© 2018 Dancing with Sea Lions Project
Theme  by Sasha Blake and proudly created with Wix.com

Jane Connelley

Project Name:   Moonburst

Sponsor and owner:  Sea Lion Caves

 

Artist Jane Connelley raised her children in Seattle, near the Ballard Locks, when Herschel the Sea Lion was making headlines. The Locks became a family destination and Herschel became a family friend.  Jane and her children would visit him almost every week, weather permitting.  So, it was only natural that she gravitated toward the Sea Lions on the Oregon coast when she landed in Florence. “They were like old friends.”

 

Jane said she painted pictures of a few of sea lions onto small beach rocks, which were displayed at an art fair last winter.  A lady admired her little paintings, and told Jane about the Dancing with Sea Lions project.  She said she knew immediately that she needed to submit a design.  Having married into a tile family some years ago (commercial & residential tile) she decided to use glass tiles, with iridescent paint, to create an image of joyful splashing in the moonlight.            

 

In both her art and in her life, Jane said she spent time on negative spaces before a positive image popped into view.  But pop it did.  One particular “backwards” drawing became symbolic:  While drawing around the objects – only the background – the objects began to take shape, and they were beautiful.  She said it occurred to her that this was an allegory of her life.  She’d been dealing with negatives, while beauty gradually emerged.

 

Connelly says now she’s arrived at a place in her creative journey where she loves to share.  It’s spontaneous, serendipitous, and satisfying, though she says it hasn’t always been.  She says she still begins each piece with observation and planning, but then goes to work with a more flexible attitude that allows for spontaneity and visual surprises.  Her work has been described as “realism with unrealistic departures.”  It’s a definition that fits. Her early experience with realism has been enhanced by a new receptiveness to the unpredictable.  The results are sometimes unexpected and frequently fun.

 

She says she lives and works near the ocean, with pure light and constant inspiration. She likes to think that her recent work is infused with the serenity.

 

The Dancing With Sea Lions project has presented Jane with some new and exciting challenges, beginning with the adhesion of the tiles. She told us she had to suspend all of her preexisting tile-setting knowledge and learn something new. The experimentation phase was erratic: occasionally frustrating; frequently hilarious; and in the end - pretty successful.

 

A Sea Lion / Tile Retrospect by Jane Connelley:

 

Typically, tiles are laid in thinset mortar - but thinset isn't recommended for fiberglass (the material used for the sea lion forms). Over time, when exposed to moisture, the tile sections will begin peeling off in large chunks. So, the experts recommend polyurethane based waterproof glue. This glue is very visous. In fact, it's downright slimy... and it sticks to everything (lesson number one: wear disposable gloves). The bonding surfaces need to be clamped, as well, because this glue expands while drying.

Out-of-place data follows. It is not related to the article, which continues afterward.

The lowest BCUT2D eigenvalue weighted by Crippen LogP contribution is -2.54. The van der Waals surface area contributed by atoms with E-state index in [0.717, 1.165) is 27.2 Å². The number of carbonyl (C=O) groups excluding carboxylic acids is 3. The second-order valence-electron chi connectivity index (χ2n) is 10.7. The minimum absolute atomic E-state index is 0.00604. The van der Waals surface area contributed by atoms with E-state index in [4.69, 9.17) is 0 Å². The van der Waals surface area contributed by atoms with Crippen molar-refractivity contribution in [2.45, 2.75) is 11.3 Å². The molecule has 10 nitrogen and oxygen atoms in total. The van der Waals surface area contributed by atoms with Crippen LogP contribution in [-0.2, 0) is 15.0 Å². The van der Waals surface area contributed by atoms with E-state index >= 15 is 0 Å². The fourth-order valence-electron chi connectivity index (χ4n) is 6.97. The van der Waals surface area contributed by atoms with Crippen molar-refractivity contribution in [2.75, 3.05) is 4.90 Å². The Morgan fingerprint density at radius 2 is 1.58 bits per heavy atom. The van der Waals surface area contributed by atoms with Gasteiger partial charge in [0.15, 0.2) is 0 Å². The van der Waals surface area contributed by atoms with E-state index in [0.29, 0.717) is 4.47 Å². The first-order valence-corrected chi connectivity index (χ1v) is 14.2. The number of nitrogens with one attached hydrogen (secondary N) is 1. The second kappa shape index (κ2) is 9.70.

So how do we fix tiles to a vertical surface with a slippery substance? And how to we clamp these small, flat, tiles to a large, curved, object? 

 

Well, first we laid the sea lion down, to create a horizontal surface. Then, I spent about a week learning what not to do with the glue: plastic wrap gets stuck; tile spacers do, too; direct pressure takes way too long; masking tape isn't strong enough; duct tape leaves a sticky residue; and adhesive mesh is too heavy. What finally worked was a combination of surgical tape and elastic bandages!

 

The next challenge was a design modification. I had a very symmetrical design - and an asymmetrical sea lion. I did a few test layouts on a design board and came up with an adjustment that worked well without sacrificing the original concept.

Some of the grout was then tinted with varying levels of opalescent pigment, to coordinate with the iridescent tiles. The rest was colored with the same ultramarine blue used to paint Moonburst's body.

 

The painted section was done with the blue base and highlighted with interference colors. They're made with a special type of pigment that looks different from different angles. The blue even looks a little pink, in the right light.

 

The last challenge was protecting the glass tiles from the final clear coat... easily achieved by wrapping and taping the tiled section, before sending our girl off to the shop. So in the end, Moonburst has become shiny, sparkly, and beautiful - and getting her there has been so much fun!

 

Connelley used hand cut glass mosaic tiles, in a framework created with industrial backsplash tiles (replacement tiles available online at Mosaic Tile Mania), Gorilla Glue, Grout primer. Sanded Grout, tinted with dry pigments.  Grey Gesso and professional artist acrylics, Duochrome Oceanic and finally Varnish & Clear Coat.